A digital voting solution for the Knesset in Israel during the Covid-19 pandemic

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The Covid-19 pandemic forced us to adjust the parliamentary work. We’ve taken several actions and we produced different technological initiatives and tools in order to continue this work. My name is Oz Cohen and I’m the Deputy CIO in the Knesset, the Parliament of Israel.


In this article I’ll review the main adjustment we’ve done in the parliamentary area. We have launched several initiatives and technological tools in the past and for that we had some guidelines. The first one was the continuity of the institution, meaning the parliament’s work should continue as close to as usual as possible. 


The second one was that parliamentary work should remain transparent, by means of live broadcast. It should still take place in all the different channels and the public should have access as usual to the work that is done in the parliament. 


Other guidelines were in keeping the public health instructions, such as restrictions on gathering. 


The next step was to do as many countries did, the social distancing and we had to follow these instructions. One of the main challenges that we had was the remote voting, however now it’s possible to vote in both the plenary and the committees. We did adjustments in the committees. In a typical session of the committees of the council before of covid 19, participants and MPs are located in the same room. All of the attendees, the participants that are not MPs take part in the discussion as well. 


After Covid-19, we’ve done a few adjustments. According to the guidelines, not more than 10 people can attend in one room of the Knesset, so we had to split each session in two rooms in simultaneously and we connected these rooms with the videoconference and Zoom equipment, so the discussion will be simultaneous in both of the rooms and each one can see the other room on real time.


The external participants to the discussion were not allowed in-person, so they were taking part in Zoom. The feeds from both rooms and the Zoom application were integrated using the Knesset TV channel into a single broadcast field. This field was broadcasted to different media channels. These actions are focused on the committees.


Now I’ll share the changes that we’ve done in the plenary. Prior to the Covid-19 pandemic, the plenary floor had 120 MPs added to the knesset staff and technical staff. At the upper floor, there are guests and the public that can take part and attend the plenary sessions.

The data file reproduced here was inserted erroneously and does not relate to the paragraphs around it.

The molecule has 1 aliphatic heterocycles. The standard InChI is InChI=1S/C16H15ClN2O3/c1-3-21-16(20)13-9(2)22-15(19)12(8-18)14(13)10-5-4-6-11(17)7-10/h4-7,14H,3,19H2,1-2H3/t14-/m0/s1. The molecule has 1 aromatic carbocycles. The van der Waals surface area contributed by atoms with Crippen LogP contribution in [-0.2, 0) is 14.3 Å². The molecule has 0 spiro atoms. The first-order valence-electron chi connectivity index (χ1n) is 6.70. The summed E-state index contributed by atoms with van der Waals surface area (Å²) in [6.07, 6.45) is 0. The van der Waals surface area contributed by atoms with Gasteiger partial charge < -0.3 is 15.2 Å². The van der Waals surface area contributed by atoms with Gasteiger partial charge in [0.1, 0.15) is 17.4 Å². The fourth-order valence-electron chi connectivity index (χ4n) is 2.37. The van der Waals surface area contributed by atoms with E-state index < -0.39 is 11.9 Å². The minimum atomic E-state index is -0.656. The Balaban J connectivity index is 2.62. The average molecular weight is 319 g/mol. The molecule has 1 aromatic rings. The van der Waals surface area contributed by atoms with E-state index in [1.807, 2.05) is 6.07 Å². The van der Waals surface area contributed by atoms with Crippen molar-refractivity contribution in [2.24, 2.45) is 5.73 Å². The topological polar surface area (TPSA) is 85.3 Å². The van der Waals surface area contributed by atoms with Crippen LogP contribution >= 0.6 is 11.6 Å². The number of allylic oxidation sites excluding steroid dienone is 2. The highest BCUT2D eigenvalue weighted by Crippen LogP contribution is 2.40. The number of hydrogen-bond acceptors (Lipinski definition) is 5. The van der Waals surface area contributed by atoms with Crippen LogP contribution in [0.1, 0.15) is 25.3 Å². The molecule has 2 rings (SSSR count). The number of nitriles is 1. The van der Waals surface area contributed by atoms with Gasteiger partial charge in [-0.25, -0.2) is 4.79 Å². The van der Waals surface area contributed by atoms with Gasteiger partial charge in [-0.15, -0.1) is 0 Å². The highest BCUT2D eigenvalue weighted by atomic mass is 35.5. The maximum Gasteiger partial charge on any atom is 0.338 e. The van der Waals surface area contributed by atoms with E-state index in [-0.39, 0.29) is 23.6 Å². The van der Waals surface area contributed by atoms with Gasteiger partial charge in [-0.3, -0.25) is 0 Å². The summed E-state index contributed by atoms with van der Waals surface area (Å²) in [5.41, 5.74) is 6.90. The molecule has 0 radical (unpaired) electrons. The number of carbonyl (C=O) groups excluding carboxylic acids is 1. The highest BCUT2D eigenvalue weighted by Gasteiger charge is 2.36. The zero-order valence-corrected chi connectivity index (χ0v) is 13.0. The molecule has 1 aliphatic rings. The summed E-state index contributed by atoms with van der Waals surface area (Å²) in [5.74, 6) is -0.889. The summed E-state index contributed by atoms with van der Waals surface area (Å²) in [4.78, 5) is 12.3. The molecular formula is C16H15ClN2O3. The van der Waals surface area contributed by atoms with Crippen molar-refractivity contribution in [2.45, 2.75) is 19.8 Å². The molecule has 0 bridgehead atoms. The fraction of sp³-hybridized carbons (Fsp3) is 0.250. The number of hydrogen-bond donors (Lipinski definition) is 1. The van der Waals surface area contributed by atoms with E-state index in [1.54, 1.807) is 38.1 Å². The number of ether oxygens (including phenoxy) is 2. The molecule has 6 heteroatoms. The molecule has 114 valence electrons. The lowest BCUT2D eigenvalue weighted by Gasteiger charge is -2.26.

During Covid-19, we had to adjust in order to be able to keep the social distance, so we had to reposition all the voting systems from the plenary floor into other locations, such as the upper level. About half of MPs were sitting in the lower level of the plenary and the other half were repositioned to sit in the upper level of the plenary. 


In order to achieve that, we had to do very extreme preparations. We installed a new communication and electricity network, we had to do some adjustment in hardware and the software in order for the systems to work in a place that was not planned originally. We had to add new microphones in the upper level, for the use of the MPs, so they will not have to go up and down in order to take part of the discussion. 


These were the main adjustments that we’ve done for the parliamentary work in order to allow the parliament to continue its work with the disruption as we can during this time of covid-19.


The difficulties with the digitalisation wasn’t a technological issue, it was actually a legal issue. There was no technological limitation in fact, we have prepared a solution for remote voting. 


We’ve tested a remote deliberation solution and it worked fine and in case it’s decided we can activate, it’s a matter of decision. 


So there was no technological aspect that was related to that distinction. Regarding the division between the two floors or reallocating, it was decided by the Speaker and the Knesset secretary. It was proportional and there were no discrimination of party, it was proportional, everybody had its representation both in the upper and lower level. 


In the lower level the ministers were sitting, so the number of seats that remained to the other MPs was limited and based on that they were relocated. There was a digital voting team but all of the stations were located at the lower level and part of the adjustment we had to do was to take half of the stations and relocate them at the upper level.


Therefore, with Covid-19, there was a massive disruption in the way we live, work and communicate and, here at the Knesset, we use technology as an enabler to maintain the democratic life. During this challenging time, the technology had a key part in keeping the parliament active, transparent and connected to the public.


[header image source: unsplash] 

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